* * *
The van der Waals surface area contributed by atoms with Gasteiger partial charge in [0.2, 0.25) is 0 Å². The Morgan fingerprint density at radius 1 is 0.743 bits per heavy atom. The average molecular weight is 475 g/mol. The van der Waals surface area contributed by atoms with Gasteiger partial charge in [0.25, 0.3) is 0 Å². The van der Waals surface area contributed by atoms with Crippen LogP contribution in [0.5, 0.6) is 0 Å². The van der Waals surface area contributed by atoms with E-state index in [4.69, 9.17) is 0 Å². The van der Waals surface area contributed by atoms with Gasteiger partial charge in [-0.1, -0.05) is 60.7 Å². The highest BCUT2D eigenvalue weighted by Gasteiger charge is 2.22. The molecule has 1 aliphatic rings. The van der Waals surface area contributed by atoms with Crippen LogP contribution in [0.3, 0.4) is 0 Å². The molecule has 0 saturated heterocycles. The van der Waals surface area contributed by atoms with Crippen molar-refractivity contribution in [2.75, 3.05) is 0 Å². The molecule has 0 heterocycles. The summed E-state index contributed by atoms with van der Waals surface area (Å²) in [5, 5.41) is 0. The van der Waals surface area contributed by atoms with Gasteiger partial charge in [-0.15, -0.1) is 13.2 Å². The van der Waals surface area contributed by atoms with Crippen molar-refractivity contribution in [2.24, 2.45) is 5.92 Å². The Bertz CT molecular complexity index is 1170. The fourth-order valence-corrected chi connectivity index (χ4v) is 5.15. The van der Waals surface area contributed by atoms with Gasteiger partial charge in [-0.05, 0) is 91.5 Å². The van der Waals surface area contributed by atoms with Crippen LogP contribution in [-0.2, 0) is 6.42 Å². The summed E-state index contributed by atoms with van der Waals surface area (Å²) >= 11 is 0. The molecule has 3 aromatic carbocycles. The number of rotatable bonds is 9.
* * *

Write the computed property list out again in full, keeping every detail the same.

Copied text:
The van der Waals surface area contributed by atoms with Gasteiger partial charge in [0.2, 0.25) is 0 Å². The Morgan fingerprint density at radius 1 is 0.743 bits per heavy atom. The average molecular weight is 475 g/mol. The van der Waals surface area contributed by atoms with Gasteiger partial charge in [0.25, 0.3) is 0 Å². The van der Waals surface area contributed by atoms with Crippen LogP contribution in [0.5, 0.6) is 0 Å². The van der Waals surface area contributed by atoms with E-state index in [4.69, 9.17) is 0 Å². The van der Waals surface area contributed by atoms with Gasteiger partial charge in [-0.1, -0.05) is 60.7 Å². The highest BCUT2D eigenvalue weighted by Gasteiger charge is 2.22. The molecule has 1 aliphatic rings. The van der Waals surface area contributed by atoms with Crippen LogP contribution in [0.3, 0.4) is 0 Å². The molecule has 0 saturated heterocycles. The van der Waals surface area contributed by atoms with Crippen molar-refractivity contribution in [2.75, 3.05) is 0 Å². The molecule has 0 heterocycles. The summed E-state index contributed by atoms with van der Waals surface area (Å²) in [5, 5.41) is 0. The van der Waals surface area contributed by atoms with Gasteiger partial charge in [-0.15, -0.1) is 13.2 Å². The van der Waals surface area contributed by atoms with Crippen molar-refractivity contribution in [2.24, 2.45) is 5.92 Å². The Bertz CT molecular complexity index is 1170. The fourth-order valence-corrected chi connectivity index (χ4v) is 5.15. The van der Waals surface area contributed by atoms with Gasteiger partial charge in [-0.05, 0) is 91.5 Å². The van der Waals surface area contributed by atoms with Crippen LogP contribution in [-0.2, 0) is 6.42 Å². The summed E-state index contributed by atoms with van der Waals surface area (Å²) >= 11 is 0. The molecule has 3 aromatic carbocycles. The number of rotatable bonds is 9.